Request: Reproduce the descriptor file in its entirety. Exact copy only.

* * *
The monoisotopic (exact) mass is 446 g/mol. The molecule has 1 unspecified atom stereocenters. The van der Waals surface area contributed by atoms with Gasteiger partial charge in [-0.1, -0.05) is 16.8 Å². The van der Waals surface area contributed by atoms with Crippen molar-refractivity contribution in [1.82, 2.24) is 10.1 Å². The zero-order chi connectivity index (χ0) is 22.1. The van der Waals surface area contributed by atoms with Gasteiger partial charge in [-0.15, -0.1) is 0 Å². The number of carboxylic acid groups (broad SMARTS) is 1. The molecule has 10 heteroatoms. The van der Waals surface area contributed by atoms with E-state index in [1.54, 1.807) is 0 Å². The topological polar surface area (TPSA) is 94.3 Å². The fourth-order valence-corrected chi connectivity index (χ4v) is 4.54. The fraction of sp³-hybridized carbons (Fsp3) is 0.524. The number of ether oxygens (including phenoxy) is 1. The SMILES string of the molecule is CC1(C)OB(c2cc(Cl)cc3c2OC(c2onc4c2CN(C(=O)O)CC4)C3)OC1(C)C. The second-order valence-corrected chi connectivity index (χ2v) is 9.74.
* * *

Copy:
The monoisotopic (exact) mass is 446 g/mol. The molecule has 1 unspecified atom stereocenters. The van der Waals surface area contributed by atoms with Gasteiger partial charge in [-0.1, -0.05) is 16.8 Å². The van der Waals surface area contributed by atoms with Crippen molar-refractivity contribution in [1.82, 2.24) is 10.1 Å². The zero-order chi connectivity index (χ0) is 22.1. The van der Waals surface area contributed by atoms with Gasteiger partial charge in [-0.15, -0.1) is 0 Å². The number of carboxylic acid groups (broad SMARTS) is 1. The molecule has 10 heteroatoms. The van der Waals surface area contributed by atoms with E-state index in [1.54, 1.807) is 0 Å². The topological polar surface area (TPSA) is 94.3 Å². The fourth-order valence-corrected chi connectivity index (χ4v) is 4.54. The fraction of sp³-hybridized carbons (Fsp3) is 0.524. The number of ether oxygens (including phenoxy) is 1. The SMILES string of the molecule is CC1(C)OB(c2cc(Cl)cc3c2OC(c2onc4c2CN(C(=O)O)CC4)C3)OC1(C)C. The second-order valence-corrected chi connectivity index (χ2v) is 9.74.